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News State / Region N.C. phasing out State EITC

Gov. Pat McCrory ran on a slew of promises when campaigning back in the fall, one of which was to reform the tax code in North Carolina, something that the N.C. General Assembly has been looking to do for years. His recent signing of House Bill 82, may be interpreted as his way of doing that. Each year N.C. updates its tax code to conform with federal changes. House Bill 82 was designed to update statutory references to the Internal Revenue Code (IRS), incorporating and conforming to many provisions contained in the American Taxpayer Relief Act (ATRA) of 2012.

“The reason for this bill is to coincide with federal regulations," said Sen. Jim Davis who voted in favor of the bill. “We want to make sure that people who don't pay in, don't get earned income credit. There's a lot of fraud that goes along with this.”

According to the IRS, the Earned Income Tax Credit (EITC) is a refundable tax credit designed for lower to moderate income working families and individuals. The amount of the credit varies depending on a citizen's level of income and how many dependents they support. The tax credit can generate a tax refund larger than the amount of tax paid in through withholding. It was created in part to offset the burden of Social Security taxes and to provide an incentive to work. When EITC exceeds the amount of taxes owed, it results in a tax refund to those who claim and qualify for the credit.

A Democrat-controlled General Assembly established the state earned income credit in 2007 and set it to expire in five years. Republicans extended it for another year. Since 2007, the state has offered a tax credit that is five percent of the federal earned income tax credit. Earned income and adjusted gross income must each be less than $50,270 for a married couple filing jointly making the federal EITC maximum amount at $5,891 for a married couple with three children which translates to the maximum state rebate of $294. The amount is capped at three children and does not increase with four or more. Different circumstances will return different dollars to taxpayers. For example, if a taxpayer has one or more children, they receive the maximum tax credit if they earned a little over $15,000 but not more than $20,000 a year. For every dollar earned over $20,000, the tax credit decreases.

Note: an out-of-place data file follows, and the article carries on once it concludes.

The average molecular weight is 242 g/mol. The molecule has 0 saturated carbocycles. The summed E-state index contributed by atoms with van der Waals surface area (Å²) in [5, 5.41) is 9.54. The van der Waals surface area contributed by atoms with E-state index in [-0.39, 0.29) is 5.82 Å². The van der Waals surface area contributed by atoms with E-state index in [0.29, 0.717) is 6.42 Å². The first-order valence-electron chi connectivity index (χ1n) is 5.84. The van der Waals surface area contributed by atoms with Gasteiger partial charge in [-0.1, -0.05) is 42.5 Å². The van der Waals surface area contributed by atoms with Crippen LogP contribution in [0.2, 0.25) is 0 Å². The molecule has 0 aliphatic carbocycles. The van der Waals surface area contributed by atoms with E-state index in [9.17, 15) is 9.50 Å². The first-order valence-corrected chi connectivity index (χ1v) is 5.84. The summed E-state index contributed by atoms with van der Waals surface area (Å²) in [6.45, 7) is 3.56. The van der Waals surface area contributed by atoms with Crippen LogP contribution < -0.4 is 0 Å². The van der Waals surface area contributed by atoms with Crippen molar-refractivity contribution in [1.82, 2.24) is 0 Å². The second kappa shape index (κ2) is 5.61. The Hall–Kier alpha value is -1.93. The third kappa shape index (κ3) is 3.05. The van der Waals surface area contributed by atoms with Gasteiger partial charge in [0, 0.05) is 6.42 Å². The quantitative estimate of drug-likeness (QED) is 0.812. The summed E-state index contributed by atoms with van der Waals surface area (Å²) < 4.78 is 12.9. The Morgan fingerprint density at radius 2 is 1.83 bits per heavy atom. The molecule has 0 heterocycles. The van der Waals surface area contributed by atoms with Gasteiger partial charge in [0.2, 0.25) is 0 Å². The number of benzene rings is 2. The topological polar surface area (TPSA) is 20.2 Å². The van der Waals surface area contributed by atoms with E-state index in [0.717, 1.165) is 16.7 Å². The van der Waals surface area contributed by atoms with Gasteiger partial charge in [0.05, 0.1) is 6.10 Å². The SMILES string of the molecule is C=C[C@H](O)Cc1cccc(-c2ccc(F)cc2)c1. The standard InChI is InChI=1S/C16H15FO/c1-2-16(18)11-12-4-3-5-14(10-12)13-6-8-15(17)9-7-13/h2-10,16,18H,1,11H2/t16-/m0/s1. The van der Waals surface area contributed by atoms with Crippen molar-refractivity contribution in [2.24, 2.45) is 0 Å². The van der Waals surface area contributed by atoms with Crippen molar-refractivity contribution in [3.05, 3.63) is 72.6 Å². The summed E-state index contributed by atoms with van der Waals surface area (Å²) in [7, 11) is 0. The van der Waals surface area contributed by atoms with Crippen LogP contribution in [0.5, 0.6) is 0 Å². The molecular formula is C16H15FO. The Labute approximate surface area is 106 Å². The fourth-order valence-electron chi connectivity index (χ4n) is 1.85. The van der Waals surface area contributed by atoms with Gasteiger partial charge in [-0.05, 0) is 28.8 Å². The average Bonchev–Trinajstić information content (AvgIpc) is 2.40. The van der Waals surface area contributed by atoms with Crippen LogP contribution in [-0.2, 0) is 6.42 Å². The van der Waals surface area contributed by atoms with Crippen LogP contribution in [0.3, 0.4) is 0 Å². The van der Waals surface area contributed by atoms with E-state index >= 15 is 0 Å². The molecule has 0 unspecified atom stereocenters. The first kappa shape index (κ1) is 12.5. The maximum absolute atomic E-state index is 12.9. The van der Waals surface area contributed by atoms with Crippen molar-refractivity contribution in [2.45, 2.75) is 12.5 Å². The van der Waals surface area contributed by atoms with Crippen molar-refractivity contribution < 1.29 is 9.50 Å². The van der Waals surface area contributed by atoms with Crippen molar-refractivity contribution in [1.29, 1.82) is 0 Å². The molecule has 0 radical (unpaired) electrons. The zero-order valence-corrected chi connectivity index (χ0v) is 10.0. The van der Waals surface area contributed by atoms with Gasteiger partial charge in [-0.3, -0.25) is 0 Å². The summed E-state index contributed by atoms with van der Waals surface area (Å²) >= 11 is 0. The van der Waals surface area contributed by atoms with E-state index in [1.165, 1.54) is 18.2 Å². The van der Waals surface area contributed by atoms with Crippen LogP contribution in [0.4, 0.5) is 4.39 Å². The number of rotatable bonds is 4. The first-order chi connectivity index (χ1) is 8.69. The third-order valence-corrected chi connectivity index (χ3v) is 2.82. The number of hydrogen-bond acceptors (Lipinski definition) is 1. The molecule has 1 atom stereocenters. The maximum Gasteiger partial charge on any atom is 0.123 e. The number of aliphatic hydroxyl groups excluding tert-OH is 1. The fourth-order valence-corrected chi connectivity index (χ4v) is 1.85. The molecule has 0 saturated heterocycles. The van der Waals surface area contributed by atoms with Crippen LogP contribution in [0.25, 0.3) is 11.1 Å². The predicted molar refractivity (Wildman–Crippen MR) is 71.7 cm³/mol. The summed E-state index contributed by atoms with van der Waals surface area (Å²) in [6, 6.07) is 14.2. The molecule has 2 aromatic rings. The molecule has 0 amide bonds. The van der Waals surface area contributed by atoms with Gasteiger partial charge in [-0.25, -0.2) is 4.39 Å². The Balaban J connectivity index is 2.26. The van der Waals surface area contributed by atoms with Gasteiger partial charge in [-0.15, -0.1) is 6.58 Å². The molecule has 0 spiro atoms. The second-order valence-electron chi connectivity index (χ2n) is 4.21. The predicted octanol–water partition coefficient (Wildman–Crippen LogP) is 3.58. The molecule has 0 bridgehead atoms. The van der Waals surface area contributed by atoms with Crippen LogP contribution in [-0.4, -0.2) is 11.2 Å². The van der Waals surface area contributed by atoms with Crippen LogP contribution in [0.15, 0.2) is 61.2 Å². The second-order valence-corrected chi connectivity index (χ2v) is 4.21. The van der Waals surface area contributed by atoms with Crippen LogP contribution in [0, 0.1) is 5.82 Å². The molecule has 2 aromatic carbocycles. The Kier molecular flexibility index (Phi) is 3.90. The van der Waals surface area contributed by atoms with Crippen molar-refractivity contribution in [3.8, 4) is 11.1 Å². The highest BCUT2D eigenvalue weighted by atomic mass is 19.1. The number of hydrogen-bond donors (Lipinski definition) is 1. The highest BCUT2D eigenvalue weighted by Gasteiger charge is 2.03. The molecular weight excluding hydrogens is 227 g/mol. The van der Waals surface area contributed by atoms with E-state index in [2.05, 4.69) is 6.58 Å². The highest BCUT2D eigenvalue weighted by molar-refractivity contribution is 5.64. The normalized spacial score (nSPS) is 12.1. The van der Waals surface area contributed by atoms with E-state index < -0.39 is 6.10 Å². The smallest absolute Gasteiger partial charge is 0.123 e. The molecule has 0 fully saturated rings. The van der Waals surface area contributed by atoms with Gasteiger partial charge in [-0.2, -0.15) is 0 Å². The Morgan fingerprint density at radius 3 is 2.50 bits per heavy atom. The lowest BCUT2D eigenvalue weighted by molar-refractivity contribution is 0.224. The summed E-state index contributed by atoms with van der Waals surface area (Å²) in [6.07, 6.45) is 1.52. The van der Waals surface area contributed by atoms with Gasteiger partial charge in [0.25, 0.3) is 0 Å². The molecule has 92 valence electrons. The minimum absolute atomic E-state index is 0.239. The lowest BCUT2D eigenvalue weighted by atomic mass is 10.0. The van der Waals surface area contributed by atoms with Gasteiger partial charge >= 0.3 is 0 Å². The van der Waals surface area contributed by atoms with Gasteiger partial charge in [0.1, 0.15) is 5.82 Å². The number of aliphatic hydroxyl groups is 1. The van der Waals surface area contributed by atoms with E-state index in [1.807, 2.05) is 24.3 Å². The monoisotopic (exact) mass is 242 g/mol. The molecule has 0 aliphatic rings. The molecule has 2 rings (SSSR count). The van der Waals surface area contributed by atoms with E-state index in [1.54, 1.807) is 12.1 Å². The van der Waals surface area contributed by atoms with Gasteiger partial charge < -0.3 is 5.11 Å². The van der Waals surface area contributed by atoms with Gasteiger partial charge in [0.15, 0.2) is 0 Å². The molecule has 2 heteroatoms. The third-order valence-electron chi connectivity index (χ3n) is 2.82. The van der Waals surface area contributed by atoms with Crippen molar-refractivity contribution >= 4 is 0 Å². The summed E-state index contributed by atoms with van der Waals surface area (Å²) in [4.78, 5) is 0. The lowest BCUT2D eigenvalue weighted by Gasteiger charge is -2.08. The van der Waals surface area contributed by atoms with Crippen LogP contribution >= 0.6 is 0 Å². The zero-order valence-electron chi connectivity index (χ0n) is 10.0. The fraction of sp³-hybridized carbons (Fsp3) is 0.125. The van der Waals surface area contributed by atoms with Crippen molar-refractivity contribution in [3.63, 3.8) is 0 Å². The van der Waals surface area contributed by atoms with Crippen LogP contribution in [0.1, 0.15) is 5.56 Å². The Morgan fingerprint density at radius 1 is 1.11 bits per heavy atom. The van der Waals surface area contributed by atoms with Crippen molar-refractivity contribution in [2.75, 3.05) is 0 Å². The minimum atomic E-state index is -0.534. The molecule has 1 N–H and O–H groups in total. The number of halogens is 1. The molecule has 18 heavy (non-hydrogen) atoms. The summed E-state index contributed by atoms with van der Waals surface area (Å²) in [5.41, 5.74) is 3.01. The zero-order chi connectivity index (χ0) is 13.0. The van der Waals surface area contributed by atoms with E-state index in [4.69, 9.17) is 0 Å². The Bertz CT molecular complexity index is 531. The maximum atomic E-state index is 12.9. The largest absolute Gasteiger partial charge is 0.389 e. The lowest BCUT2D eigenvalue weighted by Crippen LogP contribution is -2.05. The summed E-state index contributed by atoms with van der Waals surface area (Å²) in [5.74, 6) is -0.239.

More than 900,000 low-and moderate-income taxpayers received the modest tax break last year under the state’s earned income tax credit. In accordance to the new law, the state credit will expire after returns for 2013 are submitted next spring, but the last round of credit will be at 4.5 percent of the federal EITC.

The earned income tax credit cost the state $105 million last year.

“Our tax dollars are very sacred this year with a lot of things we need to do, and that is $105 million that we are literally writing checks for,” said Rep. Julia Howard, a Republican chairman of the House Finance Committee.

According to Alexandra Sirota of the North Carolina Justice Center, the bill will end up hurting income earners.

“The primary concern presented in the House Finance Committee was the fiscal impact to the state of conforming to federal changes,” says Sirota. “However, HB 82 conforms to many costly federal provisions and adapts the state tax code to alter provisions that primarily benefit middle- and lowincome taxpayers.”

The bill passed the N.C. House by a vote of 80-36 and the Senate by a vote of 33-17, with disagreement falling largely along party lines with Republicans in support and Democrats in opposition.


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